This troubled South American nation will be marking the 100th day of chaotic protests Sunday as it digests what appears to be an administration peace offering: the transfer of opposition leader Leopoldo López from military prison to house arrest.
In an unexpected move in the pre-dawn hours Saturday, the Supreme Court said it had moved López, who has served more than three years of a 14-year sentence, for humanitarian reasons and because of health problems.
In a speech late Saturday, President Nicolás Maduro suggested the concession was an olive branch, and reiterated the need for negotiations to “reach a grand peace deal” that could be “signed by all parties.”
But on the streets of the capital, López’s transfer was seen as a hard-fought victory borne from almost daily protests.
In a statement read by members of his Voluntad Popular party, López said he wouldn’t quit fighting until the entire country had been “liberated.”
“If maintaining my conviction to fight for freedom means I run the risk of being put back in my cell at Ramo Verde [military prison] then I am more than willing to do it,” he said.
And the MUD coalition of opposition parties is calling for more protests Sunday.
More than three months of chaotic demonstrations have left more than 90 dead, thousands injured and cast a shadow over the future of this once prosperous nation.
Demonstrators are demanding general elections, humanitarian aid and the release of more than 300 people they consider political prisoners.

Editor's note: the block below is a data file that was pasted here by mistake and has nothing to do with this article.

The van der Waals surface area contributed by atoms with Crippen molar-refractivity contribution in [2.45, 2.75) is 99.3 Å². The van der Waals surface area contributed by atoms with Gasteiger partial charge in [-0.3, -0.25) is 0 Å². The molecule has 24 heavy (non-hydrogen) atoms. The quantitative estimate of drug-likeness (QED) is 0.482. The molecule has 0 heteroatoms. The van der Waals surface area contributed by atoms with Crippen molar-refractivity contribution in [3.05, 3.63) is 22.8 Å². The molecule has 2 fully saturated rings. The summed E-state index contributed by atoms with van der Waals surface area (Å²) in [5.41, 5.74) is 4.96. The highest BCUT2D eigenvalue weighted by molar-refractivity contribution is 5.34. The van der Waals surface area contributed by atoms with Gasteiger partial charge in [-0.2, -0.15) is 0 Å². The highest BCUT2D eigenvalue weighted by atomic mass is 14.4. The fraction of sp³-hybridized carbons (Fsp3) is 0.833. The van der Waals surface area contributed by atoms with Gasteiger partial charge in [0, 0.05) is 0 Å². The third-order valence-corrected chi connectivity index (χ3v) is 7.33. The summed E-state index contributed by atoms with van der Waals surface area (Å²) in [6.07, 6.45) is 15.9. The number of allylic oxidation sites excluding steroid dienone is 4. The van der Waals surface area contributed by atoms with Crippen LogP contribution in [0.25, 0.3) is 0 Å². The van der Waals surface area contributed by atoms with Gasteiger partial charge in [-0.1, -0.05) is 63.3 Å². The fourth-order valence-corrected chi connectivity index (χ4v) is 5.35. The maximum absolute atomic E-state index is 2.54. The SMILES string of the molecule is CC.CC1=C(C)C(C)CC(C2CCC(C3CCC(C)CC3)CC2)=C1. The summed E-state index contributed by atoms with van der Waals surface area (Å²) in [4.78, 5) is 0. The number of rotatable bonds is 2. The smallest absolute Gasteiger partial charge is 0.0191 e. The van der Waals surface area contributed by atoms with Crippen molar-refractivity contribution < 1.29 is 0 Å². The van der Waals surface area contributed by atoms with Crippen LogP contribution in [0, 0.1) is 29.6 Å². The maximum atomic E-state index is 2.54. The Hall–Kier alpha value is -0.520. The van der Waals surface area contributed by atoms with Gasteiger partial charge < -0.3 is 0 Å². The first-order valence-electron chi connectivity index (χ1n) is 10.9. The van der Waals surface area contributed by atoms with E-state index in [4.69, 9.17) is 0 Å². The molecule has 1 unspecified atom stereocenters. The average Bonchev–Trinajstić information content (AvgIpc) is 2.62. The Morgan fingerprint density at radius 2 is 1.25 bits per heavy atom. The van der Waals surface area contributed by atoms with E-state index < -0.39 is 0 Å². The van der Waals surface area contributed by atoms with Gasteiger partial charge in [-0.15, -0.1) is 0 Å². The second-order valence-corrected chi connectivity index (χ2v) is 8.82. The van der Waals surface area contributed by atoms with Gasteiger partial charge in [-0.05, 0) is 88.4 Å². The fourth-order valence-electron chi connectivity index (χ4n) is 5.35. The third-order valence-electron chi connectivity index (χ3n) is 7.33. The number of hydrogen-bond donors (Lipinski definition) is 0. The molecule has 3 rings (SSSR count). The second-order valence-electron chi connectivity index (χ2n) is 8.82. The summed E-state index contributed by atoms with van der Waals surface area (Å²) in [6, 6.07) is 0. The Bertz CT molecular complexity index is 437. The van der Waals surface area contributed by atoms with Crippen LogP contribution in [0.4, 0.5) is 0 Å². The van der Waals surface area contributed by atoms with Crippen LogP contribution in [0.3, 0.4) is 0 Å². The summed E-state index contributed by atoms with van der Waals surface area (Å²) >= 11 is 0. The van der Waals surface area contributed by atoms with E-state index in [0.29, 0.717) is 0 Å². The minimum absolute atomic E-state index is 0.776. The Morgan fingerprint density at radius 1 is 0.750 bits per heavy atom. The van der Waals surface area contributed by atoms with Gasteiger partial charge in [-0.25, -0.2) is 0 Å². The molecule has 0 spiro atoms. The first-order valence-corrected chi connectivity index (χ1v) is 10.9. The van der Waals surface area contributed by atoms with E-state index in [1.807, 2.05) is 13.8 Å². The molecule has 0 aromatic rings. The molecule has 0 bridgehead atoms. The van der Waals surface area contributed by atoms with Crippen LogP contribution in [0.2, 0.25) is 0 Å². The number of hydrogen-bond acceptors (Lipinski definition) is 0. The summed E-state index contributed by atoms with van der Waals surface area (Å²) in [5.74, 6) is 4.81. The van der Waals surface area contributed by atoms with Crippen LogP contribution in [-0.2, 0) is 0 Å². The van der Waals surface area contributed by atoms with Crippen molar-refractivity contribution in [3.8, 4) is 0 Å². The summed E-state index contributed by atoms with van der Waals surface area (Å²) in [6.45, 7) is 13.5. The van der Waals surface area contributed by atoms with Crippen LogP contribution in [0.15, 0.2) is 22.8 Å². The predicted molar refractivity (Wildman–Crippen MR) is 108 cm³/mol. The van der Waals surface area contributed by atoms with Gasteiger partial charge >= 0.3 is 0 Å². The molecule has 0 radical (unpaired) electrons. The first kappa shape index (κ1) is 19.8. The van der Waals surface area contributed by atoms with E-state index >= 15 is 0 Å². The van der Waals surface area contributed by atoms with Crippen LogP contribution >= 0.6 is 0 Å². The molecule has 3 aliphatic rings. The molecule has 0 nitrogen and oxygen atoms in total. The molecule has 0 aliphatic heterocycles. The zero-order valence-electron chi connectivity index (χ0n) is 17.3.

Maduro, for his part, has been digging in and says he will serve out his term through 2019. He’ also pushing ahead with controversial plans to overhaul the constitution.
But on Saturday, Venezuela’s public defender, William Saab, suggested more prisoner releases might be in the works.
Journalist and political analyst Vladimir Villegas, who was standing vigil outside of López’s home Saturday, told Globovisión television that it was too soon to tell what the surprise transfer might mean.
“We don’t know if this was a unilateral decision on the government’s part, part of a political negotiation, or due to the pressure on the street,” Villegas said. “But I do think that starting from this, we can re-float the idea that what we need in Venezuela is a political negotiation.”
He also said that a group of leaders planned to present a document to Maduro on Monday that might open the door for talks.
If that does happen, it would be a dramatic shift for the opposition, which has soured on negotiations after failed efforts in 2014 and 2016 produced no real results and created division in its ranks.
López, 46, a former presidential candidate, is one of Venezuela’s best-known and popular political leaders. He was jailed in 2014 and sentenced to 13 years and nine months for his role in widespread protests that year that claimed more than 40 lives. While the government held him responsible for inciting violence, civil rights groups called the closed-door trial a farce.